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Ellen Crocker


ID-244

Landscape Site Assessment

9/6/2017 (new)
Authors: Ellen Crocker, Rick Durham, Bill Fountain

The most common reason trees and shrubs fail to perform as anticipated is that their cultural requirements differ from the site characteristics. People often plant things they know and love from a distant state, purchase because they are on sale, or find attractive but don't understand the environmental requirements. In some cases, a site can be easily modified to make it more suitable for a desired species. Most of the time, it is difficult or impossible to change the site characteristics enough for the plant to thrive. Appropriate watering is essential for establishment of recently transplanted trees and shrubs. This becomes even more important (and challenging) for plants poorly matched to their sites. Selecting plant species that will thrive under particular site conditions is an easier and less expensive option. The first step in doing this is to understand the site where you plan to plant.

Departments: Forestry and Natural Resources, Horticulture
Series: Interdepartmental (ID series)
Tags:
Size: 125 kb
Pages: 4



ID-240

What Is Your Tree Worth?

12/22/2016 (new)
Authors: Ellen Crocker, Bill Fountain

Occasionally, through no fault of your own, your valuable trees and landscape plants may be damaged. Landscape appraisers are called on to assess individual plants and entire landscapes as a result of storms, human damage, destruction, and failure. Appraisals are an estimate of the nature, quality, value, or utility of an interest or an aspect of real estate.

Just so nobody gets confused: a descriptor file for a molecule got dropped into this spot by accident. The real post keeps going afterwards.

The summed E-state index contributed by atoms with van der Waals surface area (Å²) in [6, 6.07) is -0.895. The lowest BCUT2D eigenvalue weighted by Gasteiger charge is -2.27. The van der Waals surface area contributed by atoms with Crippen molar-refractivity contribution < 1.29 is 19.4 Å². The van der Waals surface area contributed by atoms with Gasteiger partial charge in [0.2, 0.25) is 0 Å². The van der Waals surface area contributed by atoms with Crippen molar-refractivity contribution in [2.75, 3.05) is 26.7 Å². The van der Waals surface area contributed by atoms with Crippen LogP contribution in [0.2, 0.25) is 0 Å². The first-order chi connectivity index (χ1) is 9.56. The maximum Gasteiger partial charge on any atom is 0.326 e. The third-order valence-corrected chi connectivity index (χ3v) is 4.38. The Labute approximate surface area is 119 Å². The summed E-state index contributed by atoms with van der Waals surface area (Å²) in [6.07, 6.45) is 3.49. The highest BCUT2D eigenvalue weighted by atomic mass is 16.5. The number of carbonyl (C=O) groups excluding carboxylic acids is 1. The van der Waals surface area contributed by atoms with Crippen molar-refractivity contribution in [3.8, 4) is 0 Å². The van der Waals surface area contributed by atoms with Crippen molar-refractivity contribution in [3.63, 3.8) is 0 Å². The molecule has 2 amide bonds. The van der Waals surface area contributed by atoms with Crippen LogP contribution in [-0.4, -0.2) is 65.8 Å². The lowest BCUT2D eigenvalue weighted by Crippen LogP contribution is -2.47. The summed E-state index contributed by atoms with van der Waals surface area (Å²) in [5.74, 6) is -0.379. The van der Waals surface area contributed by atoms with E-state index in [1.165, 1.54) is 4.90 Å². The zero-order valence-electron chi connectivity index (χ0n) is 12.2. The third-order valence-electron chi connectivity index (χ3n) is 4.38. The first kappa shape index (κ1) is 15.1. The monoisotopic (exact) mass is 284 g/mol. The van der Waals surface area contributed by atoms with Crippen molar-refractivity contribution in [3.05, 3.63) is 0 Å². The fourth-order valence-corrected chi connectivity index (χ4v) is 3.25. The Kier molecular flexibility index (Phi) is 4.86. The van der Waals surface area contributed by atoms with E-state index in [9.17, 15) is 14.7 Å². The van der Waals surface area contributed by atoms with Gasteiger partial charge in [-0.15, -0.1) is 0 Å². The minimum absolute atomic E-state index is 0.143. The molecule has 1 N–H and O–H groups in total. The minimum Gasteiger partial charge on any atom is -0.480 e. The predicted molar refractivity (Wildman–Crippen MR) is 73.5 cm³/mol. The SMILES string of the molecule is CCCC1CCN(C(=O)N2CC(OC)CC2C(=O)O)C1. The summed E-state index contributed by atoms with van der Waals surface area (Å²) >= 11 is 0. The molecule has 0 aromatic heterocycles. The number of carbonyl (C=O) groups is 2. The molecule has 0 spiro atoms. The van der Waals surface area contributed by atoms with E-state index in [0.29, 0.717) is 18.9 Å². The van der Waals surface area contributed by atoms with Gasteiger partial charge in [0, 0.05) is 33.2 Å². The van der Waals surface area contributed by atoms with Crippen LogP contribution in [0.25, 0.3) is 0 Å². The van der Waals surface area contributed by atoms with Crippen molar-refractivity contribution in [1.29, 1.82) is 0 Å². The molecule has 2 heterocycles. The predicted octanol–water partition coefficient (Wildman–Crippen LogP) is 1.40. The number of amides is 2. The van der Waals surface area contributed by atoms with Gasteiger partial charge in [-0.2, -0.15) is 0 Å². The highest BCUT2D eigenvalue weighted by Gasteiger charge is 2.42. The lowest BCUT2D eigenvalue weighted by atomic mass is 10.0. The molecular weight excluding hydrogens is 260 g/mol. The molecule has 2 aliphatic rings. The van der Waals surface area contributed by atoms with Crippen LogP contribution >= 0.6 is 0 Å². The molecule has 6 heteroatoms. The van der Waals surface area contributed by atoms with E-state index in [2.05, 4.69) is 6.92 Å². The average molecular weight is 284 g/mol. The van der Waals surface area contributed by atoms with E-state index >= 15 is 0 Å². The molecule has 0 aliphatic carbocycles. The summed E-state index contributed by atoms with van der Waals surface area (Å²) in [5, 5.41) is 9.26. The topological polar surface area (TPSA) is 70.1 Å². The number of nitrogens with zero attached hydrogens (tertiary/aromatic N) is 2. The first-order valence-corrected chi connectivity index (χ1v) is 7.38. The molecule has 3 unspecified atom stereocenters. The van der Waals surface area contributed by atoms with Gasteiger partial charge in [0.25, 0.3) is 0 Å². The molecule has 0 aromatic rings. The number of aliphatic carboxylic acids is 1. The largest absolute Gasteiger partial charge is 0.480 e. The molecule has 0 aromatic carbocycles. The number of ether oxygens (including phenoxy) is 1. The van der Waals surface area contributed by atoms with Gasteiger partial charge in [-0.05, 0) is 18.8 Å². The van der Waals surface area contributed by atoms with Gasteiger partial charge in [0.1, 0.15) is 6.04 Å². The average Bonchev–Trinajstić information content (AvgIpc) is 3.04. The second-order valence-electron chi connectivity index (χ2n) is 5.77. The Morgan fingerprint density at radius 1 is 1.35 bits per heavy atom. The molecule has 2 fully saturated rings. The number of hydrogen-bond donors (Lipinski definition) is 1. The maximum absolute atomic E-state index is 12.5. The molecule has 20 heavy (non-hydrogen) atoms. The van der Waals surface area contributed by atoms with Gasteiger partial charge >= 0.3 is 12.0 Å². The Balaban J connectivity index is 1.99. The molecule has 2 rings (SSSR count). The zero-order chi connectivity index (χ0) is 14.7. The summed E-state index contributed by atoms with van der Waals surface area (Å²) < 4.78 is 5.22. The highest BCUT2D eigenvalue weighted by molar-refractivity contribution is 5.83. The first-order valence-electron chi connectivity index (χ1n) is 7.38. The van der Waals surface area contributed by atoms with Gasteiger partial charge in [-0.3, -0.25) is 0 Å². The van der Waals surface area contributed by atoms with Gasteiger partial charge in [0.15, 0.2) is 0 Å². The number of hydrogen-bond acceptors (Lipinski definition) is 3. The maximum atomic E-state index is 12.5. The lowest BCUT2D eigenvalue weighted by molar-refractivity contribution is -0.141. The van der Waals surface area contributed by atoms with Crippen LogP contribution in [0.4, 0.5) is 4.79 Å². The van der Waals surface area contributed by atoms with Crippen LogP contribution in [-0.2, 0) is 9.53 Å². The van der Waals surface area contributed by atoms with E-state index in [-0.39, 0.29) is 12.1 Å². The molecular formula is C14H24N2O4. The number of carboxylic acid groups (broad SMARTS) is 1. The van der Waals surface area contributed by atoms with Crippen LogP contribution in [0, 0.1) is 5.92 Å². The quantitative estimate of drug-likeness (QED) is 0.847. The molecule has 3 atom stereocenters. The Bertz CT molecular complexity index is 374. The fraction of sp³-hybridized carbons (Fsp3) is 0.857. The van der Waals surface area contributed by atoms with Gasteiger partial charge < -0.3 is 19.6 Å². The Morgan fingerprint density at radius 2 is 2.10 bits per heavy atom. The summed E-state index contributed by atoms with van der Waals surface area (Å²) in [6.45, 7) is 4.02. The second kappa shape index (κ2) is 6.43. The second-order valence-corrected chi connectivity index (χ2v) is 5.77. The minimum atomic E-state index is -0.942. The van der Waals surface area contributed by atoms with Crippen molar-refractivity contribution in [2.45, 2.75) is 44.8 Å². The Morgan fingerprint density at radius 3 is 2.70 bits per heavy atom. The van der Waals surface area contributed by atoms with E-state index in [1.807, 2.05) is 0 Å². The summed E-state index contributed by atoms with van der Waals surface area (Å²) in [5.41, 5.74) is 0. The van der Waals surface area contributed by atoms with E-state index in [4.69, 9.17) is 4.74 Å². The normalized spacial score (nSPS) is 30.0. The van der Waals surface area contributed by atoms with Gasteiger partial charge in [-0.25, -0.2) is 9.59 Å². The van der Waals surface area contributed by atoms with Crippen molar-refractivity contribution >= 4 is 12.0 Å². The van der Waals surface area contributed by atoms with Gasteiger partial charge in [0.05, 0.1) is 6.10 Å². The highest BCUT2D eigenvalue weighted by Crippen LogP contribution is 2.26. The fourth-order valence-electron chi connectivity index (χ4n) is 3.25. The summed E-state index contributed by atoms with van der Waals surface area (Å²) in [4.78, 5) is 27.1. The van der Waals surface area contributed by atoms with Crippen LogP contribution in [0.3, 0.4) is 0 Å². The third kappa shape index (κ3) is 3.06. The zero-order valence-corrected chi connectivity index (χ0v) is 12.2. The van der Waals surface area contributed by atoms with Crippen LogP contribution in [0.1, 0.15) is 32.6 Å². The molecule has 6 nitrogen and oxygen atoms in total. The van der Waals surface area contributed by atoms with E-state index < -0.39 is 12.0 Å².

Departments: Forestry and Natural Resources, Horticulture
Series: Interdepartmental (ID series)
Tags:
Size: 903 kb
Pages: 5



ID-241

After Your Ash Has Died: Making an Informed Decision on What to Replant

12/22/2016 (new)
Authors: Ellen Crocker, Bill Fountain, Lee Townsend, Nicole Ward Gauthier

Unfortunately the emerald ash borer is only the latest in a series of invasive pests that have recently decimated our trees. Here, we provide basic information on the death of our ash trees and what types of species are less likely to be impacted by invasive insects and diseases in the future.

Departments: Entomology, Forestry and Natural Resources, Horticulture, Plant Pathology
Series: Interdepartmental (ID series)
Tags:
Size: 247 kb
Pages: 5



ID-237

Soil Percolation: A Key to Survival of Landscape Plants

9/14/2016 (new)
Authors: Ellen Crocker, Rick Durham, Bill Fountain

Eighty to 90 percent of disease and insect problems on landscape plants can be traced back to soil problems. Plants must be adapted to the site if they are to meet our expectations of growing, remain healthy, and attractive.

Departments: Forestry and Natural Resources, Horticulture
Series: Interdepartmental (ID series)
Tags: soil and land
Size: 3.29 mb
Pages: 4



PPFS-GEN-14

Don't Eat Those Wild Mushrooms

2/1/2016 (new)
Authors: Ellen Crocker, Nicole Ward Gauthier

Mushrooms are strange and wonderful things--some are beautiful, some are ugly, some are delicious, and some are deadly. Mushroom hunting is a fun and rewarding hobby that can turn a hike through local woods into a puzzle-solving adventure. Many people are drawn to mushroom hunting and the potential to forage for food. Unfortunately, there is a dark side to mushroom foraging: poisoning. Each year, wild mushrooms lead to numerous illnesses and even a few deaths.

Departments: Forestry and Natural Resources, Plant Pathology
Series: General Plant Disease: Plant Pathology Factsheet (PPFS-GEN series)
Tags: plant diseases
Size: 1.28 mb
Pages: 5